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First Date
a Musical
by Austin Winsberg (book) and Alan Zachary and Michael Weiner (songs)

COMPANY : Marietta Theatre Company [WEBSITE]
VENUE : Theatre In The Square:Alley Stage [WEBSITE]
ID# 5234

SHOWING : February 09, 2018 - February 24, 2018



When blind date newbie Aaron is set up with serial-dater Casey, a casual drink at a busy New York restaurant turns into a hilarious high-stakes dinner. As the date unfolds in real time, the couple quickly finds that they are not alone on this unpredictable evening. In a delightful and unexpected twist, Casey and Aaron’s inner critics take on a life of their own when other restaurant patrons transform into supportive best friends, manipulative exes and protective parents, who sing and dance them through ice-breakers, appetizers and potential conversational land mines. Can this couple turn what could be a dating disaster into something special before the check arrives?

Director/Choreographer Zach Phelps
Woman #2 Becky Ittner
Man #2 John Jenkins
Casey Ashley Prince
Aaron Chris Saltalamacchio
Woman #1 Abi Sneathen
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First and Worst
by playgoer
Sunday, February 18, 2018
Zac Phelps has taken a note from the playbook of directors of Georgia Shakespeare’s productions at Oglethorphe University and has choreographed Marietta Theatre Company’s production of "First Date" to ensure good stage pictures for those seated in the center of the audience area and rotten stage pictures for those seated on the fringes of the audience area. Lighting designer Brad Rudy has taken an additional note from Live Arts Theatre’s production of "Fiorello" and positioned lights to shine directly in audience members’ eyes if they are seated in the "bad" section of the audience. These factors can conspire to turn what should be an enjoyable show into a sub-par experience. Sit in the reserved seats center or expect a disappointing physical production.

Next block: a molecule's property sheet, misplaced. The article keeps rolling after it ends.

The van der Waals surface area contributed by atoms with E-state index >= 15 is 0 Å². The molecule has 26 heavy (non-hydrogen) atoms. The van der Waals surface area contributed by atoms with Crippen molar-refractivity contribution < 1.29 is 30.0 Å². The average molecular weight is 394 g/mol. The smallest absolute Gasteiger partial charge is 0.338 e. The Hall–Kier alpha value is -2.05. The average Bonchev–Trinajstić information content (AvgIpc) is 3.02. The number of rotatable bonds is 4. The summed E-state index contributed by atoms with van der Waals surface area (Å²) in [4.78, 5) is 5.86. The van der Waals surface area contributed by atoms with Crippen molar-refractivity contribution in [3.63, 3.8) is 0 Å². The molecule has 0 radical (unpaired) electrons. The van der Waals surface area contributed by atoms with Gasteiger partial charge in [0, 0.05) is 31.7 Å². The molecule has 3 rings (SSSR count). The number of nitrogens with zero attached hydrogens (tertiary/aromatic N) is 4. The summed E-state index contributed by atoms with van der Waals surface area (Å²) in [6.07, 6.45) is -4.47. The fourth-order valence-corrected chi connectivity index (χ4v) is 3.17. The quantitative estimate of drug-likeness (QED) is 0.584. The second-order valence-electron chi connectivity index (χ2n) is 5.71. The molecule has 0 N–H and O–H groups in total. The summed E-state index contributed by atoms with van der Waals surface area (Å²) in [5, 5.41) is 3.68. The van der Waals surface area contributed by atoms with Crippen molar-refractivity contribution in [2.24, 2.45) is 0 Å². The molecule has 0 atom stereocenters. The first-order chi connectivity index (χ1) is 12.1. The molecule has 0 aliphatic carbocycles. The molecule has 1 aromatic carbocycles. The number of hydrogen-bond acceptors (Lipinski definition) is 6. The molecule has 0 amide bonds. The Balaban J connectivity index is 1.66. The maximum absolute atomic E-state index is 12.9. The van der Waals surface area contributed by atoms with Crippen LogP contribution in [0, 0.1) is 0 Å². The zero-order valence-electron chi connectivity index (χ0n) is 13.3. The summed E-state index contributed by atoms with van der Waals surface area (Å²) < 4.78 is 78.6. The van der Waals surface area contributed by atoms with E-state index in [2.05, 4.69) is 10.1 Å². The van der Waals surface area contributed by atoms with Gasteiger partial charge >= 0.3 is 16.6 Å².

The story itself concerns a blind date between nerdy Jewish Aaron (Chris Saltalamacchio) and edgy shiksa Casey (Ashley Prince). Five others populate the story as denizens of the restaurant bar where they meet and as figures from their internal life. Zac Phelps, as director, has gotten good performances out of everyone. Michael Vine and Abi Sneathen in particular provide some wonderful characterizations, and Brian Brooks makes a concerted effort to play to all members of the audience in his crowd-pleasing portrayal of a waiter.

Music director Laura Gamble has provided nicely orchestrated backing tracks and has gotten good vocal performances out of everyone, although sound levels sometimes make vocals unintelligible unless the singer is facing your section of the audience. Mr. Phelps’ inventive choreography can sometimes contribute to vocal strain and a winded quality in the most active numbers.

Will Brooks’ simple set consists of a bar on a platform upstage and a couple of table/chair configurations to suggest a restaurant, augmented by a storage shelf stage right and a blackboard sign stage left. Brad Rudy’s lighting scheme includes illumination on the face of the bar. It’s a small set, but serviceable. Costumes and props are fine, with telling little touches that indicate forethought in their appearance.

Bouncy songs punctuate an awkward date between two fairly unlikable characters. Mr. Saltalamacchio invests Aaron with a ton of personality and terrific timing and line readings, but his performance seems sized for a larger playing space than the intimate Alley Stage. Ms. Prince’s performance is smaller and better suited to the size of the venue, but the contrast between the two performances doesn’t allow for the sentimental moments of the second act to really jell. The comedy of the first act comes through loud and strong, but the lower-key second act deflates the fun, aiming for a feel-good ending.

Is "First Date" the best choice for entertainment on a blind first date? Probably not, but it seems to be wowing audiences that have moved past that awkward initial stage into a more stable relationship and can look back on the woes of a dating life with something approaching nostalgia. [POST A COMMENT REGARDING THIS REVIEW]


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